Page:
When it Comes to Information Security, Pobody’s Nerfect

When we think about security and vulnerability, it’s tempting to sometimes believe there is a ‘fix’ to security issues; that with enough energy and funding it is possible to banish even the possibility of an information security ‘incident’. Though there is certainly something to be said for proper funding, and indeed an energetic determination, we need only look around us to see how imperfect any effort will inevitably be.

A perfect example of this occurred early last year when it was discovered thousands of websites had been hijacked by a nasty bit of crypto-mining code, known as a “Cryptojacking” attack. Amongst them several UK government websites, including the Information Commissioner’s Office (ICO).

Hidden Cryptojacking Script

For the uninitiated, ‘cryptojacking’ in this case involved the insertion of script into a website via a plugin designed to help blind or partially sighted users. Once activated, the script essentially highjacks the user’s CPU power to ‘mine’ (perform complex mathematical computations) anonymous cryptocurrency.

This opportunistic piece of malware is thought to have affected over 5,000 websites; Student Loans Company, NHS services, councils and more, all website infected and used to execute perhaps the biggest attack of this kind ever seen.

Of all the potential targets of this fiendish plan, the ICO website is not the obvious choice, nor is it the kind of organisation that you would imagine to be susceptible to any sort of digital shenanigans. And though this particular exploit has been patched, just like every company, organisation or website – the UK’s data protection watchdog has weaknesses that can be discovered and exploited.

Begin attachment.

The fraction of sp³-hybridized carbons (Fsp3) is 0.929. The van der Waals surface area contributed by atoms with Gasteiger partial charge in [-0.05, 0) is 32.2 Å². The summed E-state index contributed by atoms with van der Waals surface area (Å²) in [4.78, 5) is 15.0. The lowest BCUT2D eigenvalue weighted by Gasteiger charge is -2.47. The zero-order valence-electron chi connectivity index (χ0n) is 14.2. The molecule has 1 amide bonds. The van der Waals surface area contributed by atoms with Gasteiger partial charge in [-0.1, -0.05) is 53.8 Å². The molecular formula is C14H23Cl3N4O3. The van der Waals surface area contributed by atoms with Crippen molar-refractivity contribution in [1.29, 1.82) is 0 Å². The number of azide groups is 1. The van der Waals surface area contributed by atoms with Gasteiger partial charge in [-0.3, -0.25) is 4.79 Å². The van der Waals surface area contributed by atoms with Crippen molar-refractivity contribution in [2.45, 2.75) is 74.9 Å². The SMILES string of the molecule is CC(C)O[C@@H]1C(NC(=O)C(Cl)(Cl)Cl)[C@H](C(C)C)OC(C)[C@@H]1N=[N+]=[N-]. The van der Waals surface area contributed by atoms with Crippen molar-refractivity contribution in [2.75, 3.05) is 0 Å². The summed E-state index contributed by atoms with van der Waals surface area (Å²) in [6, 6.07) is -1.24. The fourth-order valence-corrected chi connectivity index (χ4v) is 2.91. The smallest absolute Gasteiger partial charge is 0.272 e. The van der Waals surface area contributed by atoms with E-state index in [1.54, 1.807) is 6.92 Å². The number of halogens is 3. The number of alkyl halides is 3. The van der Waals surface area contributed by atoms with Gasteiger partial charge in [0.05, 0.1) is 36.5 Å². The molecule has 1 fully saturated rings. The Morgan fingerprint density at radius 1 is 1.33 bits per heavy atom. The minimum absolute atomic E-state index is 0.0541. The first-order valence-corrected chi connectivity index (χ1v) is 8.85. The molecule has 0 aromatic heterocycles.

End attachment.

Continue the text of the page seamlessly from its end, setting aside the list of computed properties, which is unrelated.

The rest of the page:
Secure Culture

Though not exactly the ‘fault’ of the ICO, this incident of malicious cryptojacking is an opportunity to consider the role that humility plays when it comes to information security and how we choose to defend ourselves from the persistent threat of digital criminality and exploitation.

Having engaged with information security, is not to say that an organisation is beyond the possibility of a security incident; though it is one of the best steps that can be taken to help mitigate the risk that faces us all.

An integrated view of cybersecurity is one that doesn’t merely view this threat as an issue of compliance, or even an occasional training session, but as an ongoing effort to continuously empower employees to propagate an information secure culture themselves.

No Longer Profitable

It’s clear that in 2019, a lax attitude towards information and data security is neither reasonable, nor sustainable. The viability of a company that neglects this integral element of security strategy will likely find themselves in hot water, not only from a GDPR perspective, but also with regards to their internal confidential information.

“Your organisation relies upon its intellectual property, reputation and finances to remain competitive”

Simon Fraser, Managing Director, Hut Six

With an estimated 77% of all UK employees not having received an form of information security training from their employer, a shocking proportion of UK organisations are taking a big risk in failing to minimise careless or negligent behaviour.

Given the prevalence and effectiveness of phishing attacks, as well as their increased potential impact, the avoidance of phishing emails, at very least, should be considered a basic by all UK organisations. With around 32% of all breaches still involving phishing, this kind of information security awareness training must be considered foundational for an organisation wishing to instil a secure culture mindset.